Montclair State University, Department of Chemistry and Biochemistry , 1 Normal Avenue Montclair NJ 07043 , USA +1 973 655 7204 ; +1 973 655 7772 ; email@example.com.
Boceprevir was the first direct acting agent developed for the treatment of hepatitis C virus infection. Boceprevir functions by targeting NS3 protease, a viral enzyme essential for replication. This peptidomimetic molecule was optimized from a peptide lead to provide a potent, selective and orally bioavailable drug that can be combined with ribavirin and peg interferon to achieve sustained viral response (undetectable HCV RNA levels for 24 weeks after completion of therapy) in patients infected with Genotype 1 of the virus.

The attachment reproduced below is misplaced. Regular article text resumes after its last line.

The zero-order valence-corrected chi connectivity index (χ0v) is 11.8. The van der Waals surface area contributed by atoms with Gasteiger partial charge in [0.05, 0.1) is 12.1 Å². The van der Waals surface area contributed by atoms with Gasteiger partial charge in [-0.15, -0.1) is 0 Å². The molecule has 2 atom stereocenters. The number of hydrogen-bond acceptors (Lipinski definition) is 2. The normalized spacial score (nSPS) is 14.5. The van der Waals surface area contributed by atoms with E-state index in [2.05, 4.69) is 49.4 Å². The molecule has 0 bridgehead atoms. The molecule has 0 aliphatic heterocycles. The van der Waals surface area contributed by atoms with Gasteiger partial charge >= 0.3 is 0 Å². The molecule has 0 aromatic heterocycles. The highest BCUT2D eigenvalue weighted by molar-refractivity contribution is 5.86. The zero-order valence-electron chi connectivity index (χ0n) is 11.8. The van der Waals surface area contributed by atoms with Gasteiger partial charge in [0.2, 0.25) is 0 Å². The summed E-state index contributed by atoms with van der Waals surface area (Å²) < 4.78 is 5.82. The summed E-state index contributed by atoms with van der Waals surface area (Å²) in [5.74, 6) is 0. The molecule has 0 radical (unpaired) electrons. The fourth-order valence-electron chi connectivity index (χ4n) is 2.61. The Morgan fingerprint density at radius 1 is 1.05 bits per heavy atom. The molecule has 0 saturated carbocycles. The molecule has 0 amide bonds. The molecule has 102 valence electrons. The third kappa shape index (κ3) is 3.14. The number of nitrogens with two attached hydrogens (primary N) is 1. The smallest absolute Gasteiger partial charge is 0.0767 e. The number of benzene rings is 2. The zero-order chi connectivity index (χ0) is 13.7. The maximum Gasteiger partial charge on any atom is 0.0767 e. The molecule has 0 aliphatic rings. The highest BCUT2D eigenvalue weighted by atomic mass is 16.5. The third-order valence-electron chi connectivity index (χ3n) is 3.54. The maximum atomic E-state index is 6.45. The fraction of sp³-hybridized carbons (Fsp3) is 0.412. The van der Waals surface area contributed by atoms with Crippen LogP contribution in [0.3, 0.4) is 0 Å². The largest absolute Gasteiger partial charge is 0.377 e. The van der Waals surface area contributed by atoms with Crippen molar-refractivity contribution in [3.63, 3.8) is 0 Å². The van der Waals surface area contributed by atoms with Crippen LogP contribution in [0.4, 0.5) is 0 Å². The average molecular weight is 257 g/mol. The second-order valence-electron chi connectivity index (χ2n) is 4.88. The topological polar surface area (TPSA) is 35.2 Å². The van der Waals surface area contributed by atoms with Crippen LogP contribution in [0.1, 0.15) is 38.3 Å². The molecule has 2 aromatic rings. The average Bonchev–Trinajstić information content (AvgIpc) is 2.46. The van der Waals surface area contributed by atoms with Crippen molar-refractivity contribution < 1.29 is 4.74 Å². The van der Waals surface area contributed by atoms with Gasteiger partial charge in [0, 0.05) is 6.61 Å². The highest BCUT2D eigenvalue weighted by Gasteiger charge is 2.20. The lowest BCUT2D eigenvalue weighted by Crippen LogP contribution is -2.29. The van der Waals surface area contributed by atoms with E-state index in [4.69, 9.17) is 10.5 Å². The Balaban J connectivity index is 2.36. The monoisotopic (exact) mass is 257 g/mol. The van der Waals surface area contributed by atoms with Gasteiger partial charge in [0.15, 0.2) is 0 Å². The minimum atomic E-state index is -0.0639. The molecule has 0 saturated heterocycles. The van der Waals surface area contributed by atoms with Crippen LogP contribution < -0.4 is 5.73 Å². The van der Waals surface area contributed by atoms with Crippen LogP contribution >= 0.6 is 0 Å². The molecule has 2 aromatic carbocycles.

This article provides a review of the pre-clinical and clinical discovery of boceprevir. This review includes the role and function of its molecular target, NS3 protease, as well as the assays used to measure in vitro efficacy, compound optimization and clinical studies to demonstrate safety and efficacy.
As the first direct acting anti-HCV agent, boceprevir represents an important advance in therapy of this widespread chronic disease. Yet, while this therapy is a valuable approach, it does have limitations. Studies have suggested that 30% of patients do not achieve sustained viral response and 11% of patients have developed anemia and/or neutropenia. Current drug discovery and development efforts are underway to develop novel therapeutic options that address these issues.